The Terms and Conditions for No Deposit Bonuses Are Usually Different, Too

Online casinos HATE paying winners.

They do everything they can to make sure you don’t have some kind of realistic way to profit from playing there.

One of the things they do with a no deposit casino bonus is require more wagers than a standard bonus might require.

A casino might require you to wager 50X your no deposit bonus before allowing you to cash out.

But they also usually have other restrictions.

A common one is to have a maximum amount that you’re allowed to win. You might get a $50 no deposit bonus but have a maximum win of $100.

Another common one is to require you to make a deposit before cashing out your winnings. You get the bonus without making the deposit, but you can’t cash out the winnings until you’ve made a deposit.

These restrictions combine to make no deposit casino bonuses practically worthless.

What’s a Better Way to Gamble for Free, Then?

If you’re willing to look for them, you’ll find freerolls everywhere. Some of them are worth more than others. Not all of them are exclusively online, either.

I’ll Give You One Example That’s Available in My Area:

One of my local bars offers 4 freeroll poker tournaments each week with a prize of $50 for the winner. They usually have 20 players per tournament, give or take. The tournaments are scheduled on Mondays and Thursdays.

Of course, you can also find bigger and better freerolls in casino destinations. The two I mentioned are just at my local pubs. I live near Dallas, and you can find free poker tournaments every night there. The freeroll tournaments at the casinos in Oklahoma happen less often but have bigger prize amounts available.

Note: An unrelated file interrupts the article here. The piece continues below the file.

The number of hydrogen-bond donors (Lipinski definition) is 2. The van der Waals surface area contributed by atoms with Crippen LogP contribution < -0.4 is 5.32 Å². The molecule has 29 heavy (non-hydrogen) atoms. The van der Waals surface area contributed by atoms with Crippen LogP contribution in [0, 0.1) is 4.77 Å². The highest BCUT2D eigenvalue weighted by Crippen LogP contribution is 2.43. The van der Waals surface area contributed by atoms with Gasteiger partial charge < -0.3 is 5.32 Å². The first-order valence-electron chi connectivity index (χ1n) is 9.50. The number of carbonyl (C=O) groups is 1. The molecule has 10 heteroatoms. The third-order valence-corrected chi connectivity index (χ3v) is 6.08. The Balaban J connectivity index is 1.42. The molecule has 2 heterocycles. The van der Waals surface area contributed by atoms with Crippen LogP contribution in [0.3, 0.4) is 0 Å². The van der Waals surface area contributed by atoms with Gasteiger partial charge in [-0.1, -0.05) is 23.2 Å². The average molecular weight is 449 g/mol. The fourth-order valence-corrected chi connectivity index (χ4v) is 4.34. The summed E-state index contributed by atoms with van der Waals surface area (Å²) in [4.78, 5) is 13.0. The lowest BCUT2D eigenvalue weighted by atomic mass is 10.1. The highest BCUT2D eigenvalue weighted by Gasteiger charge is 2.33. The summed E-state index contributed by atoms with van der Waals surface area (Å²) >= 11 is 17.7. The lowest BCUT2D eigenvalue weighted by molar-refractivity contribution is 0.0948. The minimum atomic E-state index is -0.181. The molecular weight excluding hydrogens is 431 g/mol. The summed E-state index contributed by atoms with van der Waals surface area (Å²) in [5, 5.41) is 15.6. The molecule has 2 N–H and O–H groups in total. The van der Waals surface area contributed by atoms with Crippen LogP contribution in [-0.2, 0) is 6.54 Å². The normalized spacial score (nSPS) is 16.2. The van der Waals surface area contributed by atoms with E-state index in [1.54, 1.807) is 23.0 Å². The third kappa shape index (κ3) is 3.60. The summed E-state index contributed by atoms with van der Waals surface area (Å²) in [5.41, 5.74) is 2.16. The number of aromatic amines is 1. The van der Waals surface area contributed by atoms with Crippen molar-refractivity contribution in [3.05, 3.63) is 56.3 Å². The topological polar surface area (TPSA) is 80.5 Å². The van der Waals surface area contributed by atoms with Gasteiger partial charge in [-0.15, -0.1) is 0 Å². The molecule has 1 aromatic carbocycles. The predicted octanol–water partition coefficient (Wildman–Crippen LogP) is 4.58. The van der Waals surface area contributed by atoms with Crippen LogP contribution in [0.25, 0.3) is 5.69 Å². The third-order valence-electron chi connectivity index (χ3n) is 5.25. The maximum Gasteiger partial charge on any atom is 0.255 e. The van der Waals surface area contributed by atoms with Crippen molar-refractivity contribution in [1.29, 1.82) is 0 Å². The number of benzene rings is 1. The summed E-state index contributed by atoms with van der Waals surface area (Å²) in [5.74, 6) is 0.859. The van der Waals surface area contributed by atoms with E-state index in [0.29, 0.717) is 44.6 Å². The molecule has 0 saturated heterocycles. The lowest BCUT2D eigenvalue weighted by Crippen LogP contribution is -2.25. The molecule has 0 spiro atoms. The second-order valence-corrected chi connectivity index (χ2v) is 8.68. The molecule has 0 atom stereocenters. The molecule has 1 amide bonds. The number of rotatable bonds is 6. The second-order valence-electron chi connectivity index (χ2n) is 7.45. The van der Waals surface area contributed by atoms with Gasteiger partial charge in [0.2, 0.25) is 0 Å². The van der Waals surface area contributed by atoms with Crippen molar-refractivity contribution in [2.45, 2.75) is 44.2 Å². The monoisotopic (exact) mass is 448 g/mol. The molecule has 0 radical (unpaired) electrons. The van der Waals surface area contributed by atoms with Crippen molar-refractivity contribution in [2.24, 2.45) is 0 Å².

Conclusion

So, are no deposit casino bonuses worth anything?

They’re worth more than nothing, sure, but not much more.

I don’t have the exact numbers, but let’s assume that the wagering requirements and maximum win amounts ensure that only 5% of the casino’s potential customers walk away with $50 winnings.

This makes the expected value of the no deposit bonus just $2.50. (5% of $50).

How much value do you place into the actual time spent playing the games?

Since you can play these casino games completely free for play money at all these casinos, an expected value of $2.50 is just a bonus.

Whether it’s enough of a bonus to warrant the time and effort is for you to decide.

Michael Stevens

Michael Stevens has been researching and writing topics involving the gambling industry for well over a decade now and is considered an expert on all things casino and sports betting. Michael has been writing for GamblingSites.org since early 2016. ...